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Weekly S&P 500 #ChartStorm - 25 May 2020

Those that follow my personal account on Twitter will be familiar with my weekly S&P 500 #ChartStorm in which I pick out 10 charts on the S&P 500 to tweet. Typically I'll pick a couple of themes to explore with the charts, but sometimes it's just a selection of charts that will add to your perspective and help inform your own view - whether its bearish, bullish, or something else!

The purpose of this note is to add some extra context and color. It's worth noting that the aim of the #ChartStorm isn't necessarily to arrive at a certain view but to highlight charts and themes worth paying attention to. But inevitably if you keep an eye on the charts they tend to help tell the story, as you will see below.

So here's another S&P 500 #ChartStorm write-up!!

1. Earnings revisions. @TihoBrkan brings us this 25-year look at the S&P 500 and analyst earnings revisions. COVID-19 has led Wall Street analysts to drastically reduce EPS forecasts for the coming quarters as businesses scuffle to salvage the rest of 2020. Intuitively, one would think that a huge uptick in negative earnings outlooks would correspond to a declining stock market, but that has not been the case.

Keep in mind that price is often among the most leading indicators while analysts are known to suffer from conservativism bias – being slow to update their opinions (hence analyst forecasts are a lagging indicator). Market declines came before economic losses. In that sense, earnings revisions are more of a contrarian indicator.

Bottom line: When it comes to cycle data, often times it ends up that good is bad and bad is good. It’s typically during the upswing in the business cycle and in the later stages of the market cycle when the upgrades occur.

chart of earnings revisions

2. Your check is in the mail. Companies are taking longer to pay each other – as depicted in this chart from @athomasq. Abraham Thomas of Quandl shows that business-to-business payments are more than 2 standard deviations below the mean; companies are very slow to pay their debts right now. The index is actually far worse than it was in 2009.

We can also see this trend when looking at bank lending standards data – financial institutions are hesitant around issuing loans right now. Not everyone is able to take advantage of historically low interest rates. The cash conversion cycle (you remember this from business school, right?) is being extended to uncomfortably long periods for some firms.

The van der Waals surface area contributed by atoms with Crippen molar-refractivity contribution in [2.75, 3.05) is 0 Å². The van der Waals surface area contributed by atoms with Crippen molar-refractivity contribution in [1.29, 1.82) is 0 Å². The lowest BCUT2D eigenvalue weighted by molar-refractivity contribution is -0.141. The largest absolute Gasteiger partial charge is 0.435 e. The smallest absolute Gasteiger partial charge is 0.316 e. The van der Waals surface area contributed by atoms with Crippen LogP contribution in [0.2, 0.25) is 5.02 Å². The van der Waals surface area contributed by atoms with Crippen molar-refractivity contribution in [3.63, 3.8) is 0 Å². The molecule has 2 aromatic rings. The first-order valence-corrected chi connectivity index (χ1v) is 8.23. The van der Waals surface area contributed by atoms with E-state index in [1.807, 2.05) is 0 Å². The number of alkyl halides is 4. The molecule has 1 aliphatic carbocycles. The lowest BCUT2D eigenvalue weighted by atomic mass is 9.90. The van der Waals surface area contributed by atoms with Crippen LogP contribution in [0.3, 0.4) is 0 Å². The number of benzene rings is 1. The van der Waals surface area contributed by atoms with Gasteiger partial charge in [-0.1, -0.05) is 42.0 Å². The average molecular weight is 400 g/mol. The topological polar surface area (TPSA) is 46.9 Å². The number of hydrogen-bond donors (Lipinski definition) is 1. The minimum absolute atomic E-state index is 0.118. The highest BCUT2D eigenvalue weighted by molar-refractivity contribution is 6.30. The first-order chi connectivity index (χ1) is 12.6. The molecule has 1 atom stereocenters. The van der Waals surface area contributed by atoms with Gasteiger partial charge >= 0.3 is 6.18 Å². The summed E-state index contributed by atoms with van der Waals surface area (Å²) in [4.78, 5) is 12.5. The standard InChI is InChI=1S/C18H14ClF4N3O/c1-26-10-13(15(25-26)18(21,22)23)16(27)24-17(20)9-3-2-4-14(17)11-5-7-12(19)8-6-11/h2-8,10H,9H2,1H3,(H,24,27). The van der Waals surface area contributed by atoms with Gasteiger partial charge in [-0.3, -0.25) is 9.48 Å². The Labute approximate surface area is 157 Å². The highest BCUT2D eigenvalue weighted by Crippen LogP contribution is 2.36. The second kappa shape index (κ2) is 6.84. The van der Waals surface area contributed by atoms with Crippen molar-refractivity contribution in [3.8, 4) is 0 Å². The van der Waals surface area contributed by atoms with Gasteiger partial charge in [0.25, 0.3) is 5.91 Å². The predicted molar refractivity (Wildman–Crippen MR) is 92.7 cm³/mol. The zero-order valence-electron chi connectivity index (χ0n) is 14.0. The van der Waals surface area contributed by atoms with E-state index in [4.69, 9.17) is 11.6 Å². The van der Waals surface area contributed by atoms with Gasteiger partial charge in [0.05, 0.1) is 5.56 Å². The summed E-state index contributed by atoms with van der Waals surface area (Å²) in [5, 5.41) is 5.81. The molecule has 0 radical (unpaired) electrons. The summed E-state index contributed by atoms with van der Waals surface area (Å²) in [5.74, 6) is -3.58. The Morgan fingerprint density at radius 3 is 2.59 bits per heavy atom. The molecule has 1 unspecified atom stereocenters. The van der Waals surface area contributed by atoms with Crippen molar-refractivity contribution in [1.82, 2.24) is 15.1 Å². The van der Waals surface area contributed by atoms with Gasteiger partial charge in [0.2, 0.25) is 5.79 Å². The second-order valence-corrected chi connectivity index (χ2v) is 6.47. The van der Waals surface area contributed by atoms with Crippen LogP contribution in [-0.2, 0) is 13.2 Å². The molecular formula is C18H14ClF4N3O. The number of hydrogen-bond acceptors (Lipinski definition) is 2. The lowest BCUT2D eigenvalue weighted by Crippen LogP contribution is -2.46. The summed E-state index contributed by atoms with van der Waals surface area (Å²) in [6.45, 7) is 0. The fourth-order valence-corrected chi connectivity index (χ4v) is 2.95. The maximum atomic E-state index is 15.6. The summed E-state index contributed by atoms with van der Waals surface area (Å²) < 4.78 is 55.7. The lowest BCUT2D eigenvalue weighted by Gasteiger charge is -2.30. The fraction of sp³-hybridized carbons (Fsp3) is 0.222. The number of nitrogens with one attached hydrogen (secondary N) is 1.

Bottom line: This is a concerning chart and it highlights one of the key downside risks, i.e. that a liquidity crisis turns into a solvency crisis. Just in time cash flow management is incredibly vulnerable in this environment.

Chart of delayed payments by S&P500 companies

3. Don’t fight the Fed. The Federal Reserve of the United States has aggressively increased their balance sheet by purchasing Treasury securities. A refrain we as traders are used to hearing by now. Analyzing Fed open market operations is a necessary endeavor for macro analysts – you can hate it and disagree with it if you wish, but it’s the way of the economic world.

@meremortenlund provides this dual-axis chart of the S&P 500 year-over-year change (LHS) and the Fed’s Treasury holdings as a percent of outstanding marketable debt (RHS). You’ll notice a pattern of y/y Treasury holding increases to increases in stock performance. The Fed has been hard at work in 2020 as the y/y increase has been massive.

An interesting feature of this chart is while we think of Fed bond buying activity as propelling the stock market, it’s not always the case. Bernanke was in his helicopter in 2011, but that year was a dud for the equities.

Bottom line: Powell has seemingly outdone Bernanke with monetary stimulus. The S&P 500 has already increased more than 30% from the low just two months ago. Is the Fed done? Do they have bullets for a second wave?

fed balance sheet vs S&P500 chart

4. Buybacks ain’t what they used to be. Fidelity Investments’ Director of Global Macro Research Jurrien Timmer @TimmerFidelity brings us this look at announced share buybacks. 2020 is tracking among the weaker recent years for announced share repurchases – not surprising given the unexpected economic shutdown we have all experienced. Companies are looking to shore up their balance sheets, and among the activities that requires is often to increase liquidity positions.

A common tactic from the last several years in a world with cheap credit was to issue debt & buyback stock – this strategy can actually reduce a firm’s overall cost of capital since debt is typically much more inexpensive than equity.